NIPC Daily Report 8 April 2002 The NIPC Watch and Warning Unit compiles this report to inform recipients of issues impacting the integrity and capability of the nation's critical infrastructures.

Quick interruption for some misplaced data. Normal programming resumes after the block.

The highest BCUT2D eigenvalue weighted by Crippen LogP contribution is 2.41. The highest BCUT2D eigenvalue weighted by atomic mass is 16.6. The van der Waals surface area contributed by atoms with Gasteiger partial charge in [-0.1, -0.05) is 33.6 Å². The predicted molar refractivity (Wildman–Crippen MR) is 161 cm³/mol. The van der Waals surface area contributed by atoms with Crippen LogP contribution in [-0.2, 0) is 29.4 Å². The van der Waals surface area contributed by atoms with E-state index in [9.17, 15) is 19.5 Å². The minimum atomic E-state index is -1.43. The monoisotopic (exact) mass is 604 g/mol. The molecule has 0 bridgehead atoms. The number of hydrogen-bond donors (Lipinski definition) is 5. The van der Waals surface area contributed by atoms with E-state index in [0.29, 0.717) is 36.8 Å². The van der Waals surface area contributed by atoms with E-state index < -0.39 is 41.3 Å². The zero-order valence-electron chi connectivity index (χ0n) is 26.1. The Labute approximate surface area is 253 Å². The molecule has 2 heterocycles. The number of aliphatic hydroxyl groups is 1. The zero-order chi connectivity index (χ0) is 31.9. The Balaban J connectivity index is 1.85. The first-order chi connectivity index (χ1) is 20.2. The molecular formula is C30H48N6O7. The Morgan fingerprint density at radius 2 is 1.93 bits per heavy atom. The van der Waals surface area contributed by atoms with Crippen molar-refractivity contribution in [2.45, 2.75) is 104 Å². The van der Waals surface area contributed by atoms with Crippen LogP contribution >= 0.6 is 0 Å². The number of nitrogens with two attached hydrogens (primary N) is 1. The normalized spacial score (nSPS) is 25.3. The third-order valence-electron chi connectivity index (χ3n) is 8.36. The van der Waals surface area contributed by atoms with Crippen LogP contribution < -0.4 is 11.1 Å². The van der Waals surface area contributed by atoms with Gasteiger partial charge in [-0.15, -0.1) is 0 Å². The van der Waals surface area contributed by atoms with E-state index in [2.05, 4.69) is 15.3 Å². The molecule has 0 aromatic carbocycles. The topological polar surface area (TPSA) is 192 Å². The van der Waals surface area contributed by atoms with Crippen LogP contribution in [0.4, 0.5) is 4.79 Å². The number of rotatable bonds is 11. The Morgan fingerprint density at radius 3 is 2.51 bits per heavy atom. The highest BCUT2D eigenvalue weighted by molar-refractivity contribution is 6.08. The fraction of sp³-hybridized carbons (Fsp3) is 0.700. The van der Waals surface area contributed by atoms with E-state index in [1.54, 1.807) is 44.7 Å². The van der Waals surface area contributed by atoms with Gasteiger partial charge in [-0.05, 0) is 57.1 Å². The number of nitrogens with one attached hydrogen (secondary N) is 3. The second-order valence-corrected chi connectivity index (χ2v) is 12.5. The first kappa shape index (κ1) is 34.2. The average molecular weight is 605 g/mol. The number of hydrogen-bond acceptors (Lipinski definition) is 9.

Hacking up, disclosure down, FBI survey says. An FBI survey of 503 US corporations, government agencies, financial and medical institutions and universities reveals that only 34% of detected computer security breaches were reported to authorities. Many respondents cited fear of bad publicity as their reason for not reporting. The government is using partnership groups, such as the FBI's InfraGard program in each field office, to persuade companies to report attacks directly to FBI agents without public disclosure. Overall, there were more computer crimes than in last year's survey, but fewer victims reported crimes to police than in 2001, reversing a trend from earlier surveys. (Nandotimes, 7 Apr) Nuclear fuel rods misplaced. Despite losing two nuclear fuel rods from its closed Millstone 1 nuclear plant, Millstone Power Station operators are ready to safely store more nuclear waste at its Millstone 3 unit, company attorneys and federal regulators said at a hearing on 2 April. At issue is whether Dominion Nuclear Connecticut, owner and operator of the Millstone station in Waterford, should be given a license amendment to increase by 2 1/2 times the amount of spent nuclear fuel it can place in the Millstone 3 storage pool. The licensing board agreed to reopen the proceedings to hear arguments as to whether the mistakes at Millstone 1 mean station operators are not prepared to handle more spent fuel at Millstone 3. (The Day, 3 Apr) CT declares drought advisory. Connecticut officials issued a statewide drought advisory, asking residents and state agencies to voluntarily conserve water. A similar water shortage is affecting many areas in the US and Canada. Last week, New York City Mayor Michael Bloomberg declared a drought emergency - the first in the city since 1989 - and ordered mandatory restrictions on water use by businesses and residents. (Water Tech Online, 4 Apr) Cities seeking 311 phone systems after attacks. The Federal Communications Commission set aside 311 as a phone number for non-emergency needs in 1997. Since 11 September, cities that have been flooded with calls about anthrax and terrorism have sought to implement 311 as a crisis backup for 911. (Scripps Howard News Service, 3 Apr) AG John Ashcroft names Vance Hitch as DOJ CIO. One of Mr. Hitch's responsibilities will be to oversee major systems upgrades at the Immigration and Naturalization Service, where clashing databases have contributed to problems controlling the nation's borders. Ashcroft called for development of an IT strategy when he reorganized the department for wartime operations last November; Hitch is to oversee development of that plan. (Government Computing News, 26 Mar) Expanded police powers. The Justice Department has drafted a legal opinion that would give state and local police agencies the power to enforce immigration laws; potentially broadening an activity long handled by federal agents. The draft opinion, by Justice's Office of Legal Counsel, says states and municipalities have the "inherent authority" to enforce immigration laws. Except for small pilot programs in Florida and South Carolina, state and local police departments generally have steered clear of immigration issues. They sometimes help Immigration and Naturalization Service agents with security or transportation during INS raids, but they do not make arrests on civil immigration violations. (Washington Post, 4 Apr) Senator proposes bio terrorism legislation. Senator Max Cleland proposes to bolster the clout and funding of the Center for Disease Control and Prevention as the CDC prepares against the possibility of a bio terrorism attack. Cleland's proposed center would put the CDC in charge of training response teams, developing local contingency plans, implementing disease-surveillance systems and tracking dangerous biological agents and toxins. (Associated Press, 4 Apr) Signs of 'trustworthy computing' NEC Computing International has announced a trial program in which Packard Bell PCs will be equipped with keyboards that include secure smart-card readers. The keyboards are designed to hold credit card numbers, PINs and other personal information in encrypted form, without leaking them into the PC where they could be stolen. But developers of secure systems say the plan will go nowhere without new hardware that addresses fundamental security problems in the PC's aging architecture. Security experts agree that the basic design of the PC is flawed: It allows data to travel around inside unencrypted, which means information can be stolen or faked by a program installed on the desktop. (Wired News, 4 Apr) Cellular carriers, DOD debate spectrum needs. The DoD would consider sharing its portion of the radio frequency spectrum with commercial wireless operators if those companies will assume liability for any problems that result, including the possibility of a test missile going astray because of interference. Voicestream and other cellular carriers have eyed portions of the spectrum used by the DOD for years, and have lobbied either to share bandwidth or acquire portions of it in an outright auction. An auction of the DOD spectrum would require Defense officials to move complex systems to new frequencies, which in turn would require new wireless communications systems costing hundreds of millions of dollars. Commercial carriers aren't the only ones seeking more spectrum space. Electric, gas and water utilities use their own slice of the spectrum band to dispatch repair crews, and to monitor and control cross-country power networks, gas pipelines, and water systems. (ComputerWorld, 4 Apr) White House: Vendors must improve on security protections. Federal technology vendors must do a better job of building privacy and security protections into their software, two top-ranking White House officials said on 4 April. Privacy and security must be key components of the "enterprise architecture" blueprints that are guiding agencies' efforts to integrate their systems, reduce paperwork, and accomplish tasks in "minutes or hours, rather than weeks or months." As that transformation occurs, federal agencies must take steps to ensure the accuracy of shared information, and prevent its misuse. (National Journal's Technology Daily, 4 Apr) Sept. 11's impact on data security is limited. Despite the focus on corporate data security after September 11, big companies haven't significantly changed their thinking about their approach to data security. "If you're a hacker who's looking to become famous, you're not going to go after a site no one has ever heard of," said In-Stat/MDR analyst Jaclynn Bumback. The events of 11 September have frequently been cited as a motivator that pushed companies to re-evaluate and even bolster their security infrastructures. Yet the In-Stat/MDR data suggest that companies haven't significantly changed their perspective, or their spending, when it comes to security. (Internet Week, 4 Apr) New report says Dept of Transportation should develop security plan before installing explosive detection machines. The National Research Council said Friday that the Transportation Department is moving too slowly in developing a comprehensive plan to provide layers of security at airports. Consequently, bomb-detection machines are being installed at airports even though it is uncertain how they will fit into the overall security plan. The advisory board's report was issued as the new Transportation Security Administration tries to meet a year-end congressional deadline for installing enough explosive detection machines to inspect all checked baggage. The report said the Transportation Department needs to develop an overall security plan, from deciding which passengers should undergo extra scrutiny to which bags should get additional checks. (DigitalMass, 5 Mar) IWS INFOCON Mailing List @ IWS - The Information Warfare Site http://www.iwar.org.uk